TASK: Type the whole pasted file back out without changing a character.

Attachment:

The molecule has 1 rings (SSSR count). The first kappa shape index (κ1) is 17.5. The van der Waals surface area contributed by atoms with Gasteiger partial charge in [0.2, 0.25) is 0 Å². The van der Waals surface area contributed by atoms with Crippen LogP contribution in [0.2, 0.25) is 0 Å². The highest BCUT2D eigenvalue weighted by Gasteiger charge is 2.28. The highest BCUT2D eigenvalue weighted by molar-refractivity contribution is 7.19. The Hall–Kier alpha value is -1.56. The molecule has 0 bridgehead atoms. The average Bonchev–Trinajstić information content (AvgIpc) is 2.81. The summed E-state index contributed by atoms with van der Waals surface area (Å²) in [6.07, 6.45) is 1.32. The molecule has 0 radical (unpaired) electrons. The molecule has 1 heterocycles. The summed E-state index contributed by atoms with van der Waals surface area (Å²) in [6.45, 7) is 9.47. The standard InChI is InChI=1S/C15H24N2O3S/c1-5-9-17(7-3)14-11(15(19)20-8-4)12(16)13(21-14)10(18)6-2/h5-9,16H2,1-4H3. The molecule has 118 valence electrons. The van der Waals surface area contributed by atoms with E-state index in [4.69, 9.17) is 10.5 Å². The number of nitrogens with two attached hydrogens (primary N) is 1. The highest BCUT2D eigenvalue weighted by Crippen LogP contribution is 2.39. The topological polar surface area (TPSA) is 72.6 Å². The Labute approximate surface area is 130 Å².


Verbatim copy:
The molecule has 1 rings (SSSR count). The first kappa shape index (κ1) is 17.5. The van der Waals surface area contributed by atoms with Gasteiger partial charge in [0.2, 0.25) is 0 Å². The van der Waals surface area contributed by atoms with Crippen LogP contribution in [0.2, 0.25) is 0 Å². The highest BCUT2D eigenvalue weighted by Gasteiger charge is 2.28. The highest BCUT2D eigenvalue weighted by molar-refractivity contribution is 7.19. The Hall–Kier alpha value is -1.56. The molecule has 0 bridgehead atoms. The average Bonchev–Trinajstić information content (AvgIpc) is 2.81. The summed E-state index contributed by atoms with van der Waals surface area (Å²) in [6.07, 6.45) is 1.32. The molecule has 0 radical (unpaired) electrons. The molecule has 1 heterocycles. The summed E-state index contributed by atoms with van der Waals surface area (Å²) in [6.45, 7) is 9.47. The standard InChI is InChI=1S/C15H24N2O3S/c1-5-9-17(7-3)14-11(15(19)20-8-4)12(16)13(21-14)10(18)6-2/h5-9,16H2,1-4H3. The molecule has 118 valence electrons. The van der Waals surface area contributed by atoms with E-state index in [4.69, 9.17) is 10.5 Å². The number of nitrogens with two attached hydrogens (primary N) is 1. The highest BCUT2D eigenvalue weighted by Crippen LogP contribution is 2.39. The topological polar surface area (TPSA) is 72.6 Å². The Labute approximate surface area is 130 Å².